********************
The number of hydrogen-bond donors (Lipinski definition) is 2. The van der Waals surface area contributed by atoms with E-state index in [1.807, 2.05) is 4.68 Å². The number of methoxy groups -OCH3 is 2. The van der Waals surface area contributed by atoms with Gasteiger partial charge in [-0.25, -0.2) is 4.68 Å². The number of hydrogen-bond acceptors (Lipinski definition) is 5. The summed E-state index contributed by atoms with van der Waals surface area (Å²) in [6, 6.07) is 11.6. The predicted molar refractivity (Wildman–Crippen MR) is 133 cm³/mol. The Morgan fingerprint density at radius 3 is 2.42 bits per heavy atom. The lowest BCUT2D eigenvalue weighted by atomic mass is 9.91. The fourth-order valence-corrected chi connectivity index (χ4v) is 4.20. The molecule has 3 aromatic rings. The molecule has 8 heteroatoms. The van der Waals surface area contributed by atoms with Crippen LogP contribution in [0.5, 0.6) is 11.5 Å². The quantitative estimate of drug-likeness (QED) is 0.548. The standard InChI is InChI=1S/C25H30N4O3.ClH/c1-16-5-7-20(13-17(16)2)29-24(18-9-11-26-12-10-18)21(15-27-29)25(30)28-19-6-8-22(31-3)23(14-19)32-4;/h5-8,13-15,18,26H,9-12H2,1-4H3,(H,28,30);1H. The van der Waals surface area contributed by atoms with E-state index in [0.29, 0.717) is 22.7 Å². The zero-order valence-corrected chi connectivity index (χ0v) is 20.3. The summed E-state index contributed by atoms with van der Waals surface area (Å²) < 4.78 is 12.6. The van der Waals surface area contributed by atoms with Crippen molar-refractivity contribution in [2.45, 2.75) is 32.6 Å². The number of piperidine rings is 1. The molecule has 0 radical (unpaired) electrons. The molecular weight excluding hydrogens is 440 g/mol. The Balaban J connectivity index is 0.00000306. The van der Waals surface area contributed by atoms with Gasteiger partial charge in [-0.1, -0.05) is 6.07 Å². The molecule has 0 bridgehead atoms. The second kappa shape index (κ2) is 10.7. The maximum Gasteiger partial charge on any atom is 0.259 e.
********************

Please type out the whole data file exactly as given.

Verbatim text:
The number of hydrogen-bond donors (Lipinski definition) is 2. The van der Waals surface area contributed by atoms with E-state index in [1.807, 2.05) is 4.68 Å². The number of methoxy groups -OCH3 is 2. The van der Waals surface area contributed by atoms with Gasteiger partial charge in [-0.25, -0.2) is 4.68 Å². The number of hydrogen-bond acceptors (Lipinski definition) is 5. The summed E-state index contributed by atoms with van der Waals surface area (Å²) in [6, 6.07) is 11.6. The predicted molar refractivity (Wildman–Crippen MR) is 133 cm³/mol. The Morgan fingerprint density at radius 3 is 2.42 bits per heavy atom. The lowest BCUT2D eigenvalue weighted by atomic mass is 9.91. The fourth-order valence-corrected chi connectivity index (χ4v) is 4.20. The molecule has 3 aromatic rings. The molecule has 8 heteroatoms. The van der Waals surface area contributed by atoms with Crippen LogP contribution in [0.5, 0.6) is 11.5 Å². The quantitative estimate of drug-likeness (QED) is 0.548. The standard InChI is InChI=1S/C25H30N4O3.ClH/c1-16-5-7-20(13-17(16)2)29-24(18-9-11-26-12-10-18)21(15-27-29)25(30)28-19-6-8-22(31-3)23(14-19)32-4;/h5-8,13-15,18,26H,9-12H2,1-4H3,(H,28,30);1H. The van der Waals surface area contributed by atoms with E-state index in [0.29, 0.717) is 22.7 Å². The zero-order valence-corrected chi connectivity index (χ0v) is 20.3. The summed E-state index contributed by atoms with van der Waals surface area (Å²) < 4.78 is 12.6. The van der Waals surface area contributed by atoms with Crippen molar-refractivity contribution in [2.45, 2.75) is 32.6 Å². The number of piperidine rings is 1. The molecule has 0 radical (unpaired) electrons. The molecular weight excluding hydrogens is 440 g/mol. The Balaban J connectivity index is 0.00000306. The van der Waals surface area contributed by atoms with Gasteiger partial charge in [-0.1, -0.05) is 6.07 Å². The molecule has 0 bridgehead atoms. The second kappa shape index (κ2) is 10.7. The maximum Gasteiger partial charge on any atom is 0.259 e.